On the fourth day, the last before the live performance, the children will get a final opportunity to rehearse together. They will then create their character headbands, and become familiarized with their place marks on the stage. The fifth day is "curtains up." The students will perform in front of a live audience.

    In conclusion, Reader's Theater provides a format that encourages repeated readings in a meaningful, proactive context. This exercise has a built-in motivational factor (performing in front of an audience), and has been found to improve comprehension, reading rate, fluidity and expressiveness. Cyclical in nature, the five day rotation can be renewed each week throughout the school year. This can result in multiple performances in a variety of genres. The scheme is adaptable as well. It can be developed on a multi level arrangement, with two or three "repertory groups" simultaneously working on different scripts. Additionally, the children can choose to write their own scripts based on the stories, giving them increased ownership of the project. For these reasons, I have found Reader's Theater to be a worthy addition to any classrooms reading agenda.



For a wide variety of reader's theater scripts, go to:









"You can observe a lot just by looking around."

-Yogi Berra

    This lesson on visualizing encompasses three readings of the same story. To begin, the teacher explains that a very important comprehension strategy is to visualize (seeing events in your mind's eye) as they read, or listen to a story. The teacher reminds students to create mental images as they listen to the read aloud. He/she suggests that as the story is read, they run a movie of the tale in their mind. This will help them to better understand the setting, events and characters in the book.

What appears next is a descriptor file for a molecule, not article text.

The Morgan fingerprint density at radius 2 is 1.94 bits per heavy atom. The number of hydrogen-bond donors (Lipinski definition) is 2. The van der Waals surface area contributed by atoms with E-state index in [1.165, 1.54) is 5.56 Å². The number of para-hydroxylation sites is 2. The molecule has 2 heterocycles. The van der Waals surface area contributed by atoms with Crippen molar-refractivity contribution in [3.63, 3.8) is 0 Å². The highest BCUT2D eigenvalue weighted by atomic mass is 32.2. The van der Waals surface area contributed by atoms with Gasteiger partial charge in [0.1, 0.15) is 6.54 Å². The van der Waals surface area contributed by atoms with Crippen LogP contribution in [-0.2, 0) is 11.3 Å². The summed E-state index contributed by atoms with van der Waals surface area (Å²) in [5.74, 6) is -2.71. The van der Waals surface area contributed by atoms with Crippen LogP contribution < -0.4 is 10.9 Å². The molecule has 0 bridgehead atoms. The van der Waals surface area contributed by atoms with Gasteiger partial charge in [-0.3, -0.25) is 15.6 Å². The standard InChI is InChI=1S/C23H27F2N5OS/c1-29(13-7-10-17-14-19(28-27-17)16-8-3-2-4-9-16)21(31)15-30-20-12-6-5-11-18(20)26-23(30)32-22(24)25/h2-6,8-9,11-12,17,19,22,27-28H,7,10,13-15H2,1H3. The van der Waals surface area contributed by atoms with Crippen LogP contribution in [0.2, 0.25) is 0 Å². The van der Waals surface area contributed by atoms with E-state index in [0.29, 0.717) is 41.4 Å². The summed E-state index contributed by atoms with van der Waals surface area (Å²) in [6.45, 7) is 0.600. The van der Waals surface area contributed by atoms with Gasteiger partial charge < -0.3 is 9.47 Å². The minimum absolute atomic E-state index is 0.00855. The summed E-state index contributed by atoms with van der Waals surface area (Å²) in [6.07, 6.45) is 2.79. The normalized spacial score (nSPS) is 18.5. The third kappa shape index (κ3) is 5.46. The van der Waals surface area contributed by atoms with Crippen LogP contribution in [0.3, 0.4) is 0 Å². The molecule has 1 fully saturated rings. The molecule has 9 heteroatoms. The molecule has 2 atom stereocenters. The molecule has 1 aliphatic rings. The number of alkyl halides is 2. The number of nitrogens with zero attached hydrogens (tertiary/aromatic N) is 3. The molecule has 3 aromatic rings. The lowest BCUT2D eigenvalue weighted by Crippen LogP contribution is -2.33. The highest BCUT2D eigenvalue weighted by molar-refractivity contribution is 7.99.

For the initial reading, the students concentrate on the setting. Have the children close their eyes and imagine themselves in the time, and place related to the story. They are not to verbalize these scenes, just visualize them. Let their minds' eyes look around - in front, in back, on all sides. What do they see, hear, smell, taste, and touch? Are they in a city, or in the country? Is the story set in the modern era, or in the past? What does the background look like? Name some colors that they see. Study other objects. Are they smooth, rough, large, or small? After the story is completed, ask them to open their eyes and describe what they saw. Write their responses on the board. Read the visualizations back to the students so that they can hear, as well as see, how their words sound.
Next, reread the story. This time have the students concentrate on the characters. What are they like? Explain that when students describe a person, or animal, they should include its size, color, and other distinguishing traits, such as facial characteristics (blonde, weather beaten, etc.). They should also tell us how the subject is feeling - happy or sad. Is he/she mean or friendly? Is he/she young, or old? Elicit as many details as possible. Once again list and discuss the responses.

    Finally, for the third reading, everyone keeps their eyes open as they listen to the story. This time they are to visualize events. The children should also include the setting, and characters in this iteration. As they do this, two volunteers, in the role of illustrators, are depicting their own visualizations on the board. The youngsters in the audience compare and evaluate their own visualizations as the story proceeds. At the end, the two volunteers describe their drawings as part of a whole-class discussion.